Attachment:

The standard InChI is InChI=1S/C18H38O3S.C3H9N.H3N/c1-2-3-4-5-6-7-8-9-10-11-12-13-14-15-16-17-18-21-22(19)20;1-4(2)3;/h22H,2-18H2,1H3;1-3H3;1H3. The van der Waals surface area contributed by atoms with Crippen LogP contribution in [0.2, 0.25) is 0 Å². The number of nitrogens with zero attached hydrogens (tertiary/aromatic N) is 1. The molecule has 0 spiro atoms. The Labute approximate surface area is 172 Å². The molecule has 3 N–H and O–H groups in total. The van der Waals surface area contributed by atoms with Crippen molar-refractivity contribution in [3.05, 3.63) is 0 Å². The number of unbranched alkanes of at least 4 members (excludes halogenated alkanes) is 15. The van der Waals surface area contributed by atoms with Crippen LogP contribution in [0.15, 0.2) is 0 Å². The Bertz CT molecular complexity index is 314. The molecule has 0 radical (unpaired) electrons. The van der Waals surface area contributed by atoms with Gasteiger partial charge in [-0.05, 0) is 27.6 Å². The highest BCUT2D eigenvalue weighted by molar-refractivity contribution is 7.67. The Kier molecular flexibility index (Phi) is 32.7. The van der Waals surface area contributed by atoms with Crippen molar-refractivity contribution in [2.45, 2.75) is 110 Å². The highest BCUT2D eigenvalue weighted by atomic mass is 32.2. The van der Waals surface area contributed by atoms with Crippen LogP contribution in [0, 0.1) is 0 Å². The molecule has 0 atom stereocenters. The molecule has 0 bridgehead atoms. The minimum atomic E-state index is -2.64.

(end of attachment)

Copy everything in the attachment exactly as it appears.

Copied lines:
The standard InChI is InChI=1S/C18H38O3S.C3H9N.H3N/c1-2-3-4-5-6-7-8-9-10-11-12-13-14-15-16-17-18-21-22(19)20;1-4(2)3;/h22H,2-18H2,1H3;1-3H3;1H3. The van der Waals surface area contributed by atoms with Crippen LogP contribution in [0.2, 0.25) is 0 Å². The number of nitrogens with zero attached hydrogens (tertiary/aromatic N) is 1. The molecule has 0 spiro atoms. The Labute approximate surface area is 172 Å². The molecule has 3 N–H and O–H groups in total. The van der Waals surface area contributed by atoms with Crippen molar-refractivity contribution in [3.05, 3.63) is 0 Å². The number of unbranched alkanes of at least 4 members (excludes halogenated alkanes) is 15. The van der Waals surface area contributed by atoms with Crippen LogP contribution in [0.15, 0.2) is 0 Å². The Bertz CT molecular complexity index is 314. The molecule has 0 radical (unpaired) electrons. The van der Waals surface area contributed by atoms with Gasteiger partial charge in [-0.05, 0) is 27.6 Å². The highest BCUT2D eigenvalue weighted by molar-refractivity contribution is 7.67. The Kier molecular flexibility index (Phi) is 32.7. The van der Waals surface area contributed by atoms with Crippen molar-refractivity contribution in [2.45, 2.75) is 110 Å². The highest BCUT2D eigenvalue weighted by atomic mass is 32.2. The van der Waals surface area contributed by atoms with Crippen LogP contribution in [0, 0.1) is 0 Å². The molecule has 0 atom stereocenters. The molecule has 0 bridgehead atoms. The minimum atomic E-state index is -2.64.